Anatomy of a Hack: A Business Case Study

How Cyber Criminals Shut Down a “Decoy” Business Within an Hour

You may not know it, but you are at war. Your adversaries are highly intelligent, devious and tenacious.

And they’re winning.

This war is conducted in cyberspace against hackers who can be situated anywhere in the world. It’s serious: attacks on companies with less than 100 employees—which account for 60% of targeted attacks—increased 30% in 2014. And 2015 is shaping up to expand the roster of SMB victims even more.

To demonstrate just how easily—and quickly—small businesses can be compromised, the Austin-based identity protection security firm, CSID, decided to run an experiment. It created a decoy company, built an online presence for it—and watched as cyber criminals took it down in less than an hour.

Setting up “the victim”

CSID first created Jomoco, an imaginary coconut water company with two fictional owners, Rachel and Richard. Just as any small or medium-sized business would, CSID established a virtual presence: it bought a URL, set up a Web server and created business email addresses for Rachel and Richard. To make art imitate life even more closely, CSID gave Rachel a personal Xbox Live account, Richard a personal Facebook account and created personal emails for both of them.

CSID also engineered it so that Jomoco’s fictional owners made common mistakes. For their passwords, they used common words found in the dictionary. They didn’t mix uppercase and lowercase letters with numerals or special characters. They reused passwords across multiple business and personal accounts, and shared sensitive company information with each other via both personal and business email messages. These happen to be shortcuts many small businesses employ when setting up their companies and accounts.

The hack

In less than 30 minutes after Jomoco went live, hackers were easily able to access Rachel’s personal email address by cracking her poor password (programs that crack passwords can be found online for free). Since the fictional Rachel made the mistake of reusing passwords across multiple accounts—which 61% of consumers do in real life—cyber criminals were also able to hack into her Xbox Live account. They changed her password and locked her out, stealing both her Xbox gaming identity and $15 Xbox Live credits attached to it. Then, using the same credentials, the hackers infiltrated Rachel’s business email account.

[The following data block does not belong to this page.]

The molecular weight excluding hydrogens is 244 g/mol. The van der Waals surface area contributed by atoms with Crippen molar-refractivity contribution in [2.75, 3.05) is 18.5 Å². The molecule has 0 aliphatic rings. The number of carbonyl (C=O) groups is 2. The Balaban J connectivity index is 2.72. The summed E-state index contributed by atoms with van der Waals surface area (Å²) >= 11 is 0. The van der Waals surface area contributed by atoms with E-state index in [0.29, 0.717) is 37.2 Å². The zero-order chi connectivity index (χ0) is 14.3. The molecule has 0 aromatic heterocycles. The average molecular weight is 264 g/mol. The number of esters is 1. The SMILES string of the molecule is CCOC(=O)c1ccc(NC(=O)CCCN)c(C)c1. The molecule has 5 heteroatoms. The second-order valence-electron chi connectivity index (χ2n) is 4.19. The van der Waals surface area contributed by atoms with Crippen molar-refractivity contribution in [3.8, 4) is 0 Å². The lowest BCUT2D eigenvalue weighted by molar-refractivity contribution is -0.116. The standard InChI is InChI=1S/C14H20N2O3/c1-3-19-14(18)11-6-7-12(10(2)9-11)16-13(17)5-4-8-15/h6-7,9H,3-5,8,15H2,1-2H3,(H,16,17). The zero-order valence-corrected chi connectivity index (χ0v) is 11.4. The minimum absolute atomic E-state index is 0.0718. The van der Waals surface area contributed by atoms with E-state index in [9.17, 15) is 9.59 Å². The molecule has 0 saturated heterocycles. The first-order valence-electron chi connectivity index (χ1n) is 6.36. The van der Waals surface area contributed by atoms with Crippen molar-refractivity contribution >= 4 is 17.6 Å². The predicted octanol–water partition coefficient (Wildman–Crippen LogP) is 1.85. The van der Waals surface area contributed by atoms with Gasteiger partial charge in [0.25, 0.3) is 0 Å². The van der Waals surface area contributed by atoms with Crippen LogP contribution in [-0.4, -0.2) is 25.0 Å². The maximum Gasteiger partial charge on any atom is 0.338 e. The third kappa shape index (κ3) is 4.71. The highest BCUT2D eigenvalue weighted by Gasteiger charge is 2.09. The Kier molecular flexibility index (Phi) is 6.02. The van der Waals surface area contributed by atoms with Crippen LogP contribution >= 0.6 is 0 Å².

By skimming through messages sent to and from that account, they found an email to Richard sharing Jomoco’s Web server details like IP address and login credentials. Using this information, hackers defaced the Jomoco website and locked out the business email accounts and Web server. Since Richard reused passwords across his personal and professional online accounts as well, the hackers were now also able to access his personal email account and Facebook, where they changed the passwords to both accounts and took them over.


All this took less than an hour.

The hackers also found the company credit card details in an email, and used it to make real-world purchases. Happily for Jomoco, the bank that had issued the company credit card had sophisticated enough monitoring mechanisms in place to identify the credit card activity as fraudulent. It shut down the account before additional purchases could be made.

But by then, it was too late for Jomoco. The company was already effectively out of business, its website destroyed, its owners locked out of both the website and their email accounts, and their only credit card canceled.

What this means for you

While it is common for small businesses to think that hackers are only interested in stealing data from big names like Target, Home Depot and eBay, that is not the case. This misconception can cause businesses to fail to invest sufficiently in security measures or improperly enforce security policies.

In the case of Jomoco, most of the problems arose because staff did not follow very basic security practices. But breaches can also occur for technical reasons: failing to apply security patches or software updates, or misconfiguring applications or operating systems.

How can CenturyLink help your business be more secure?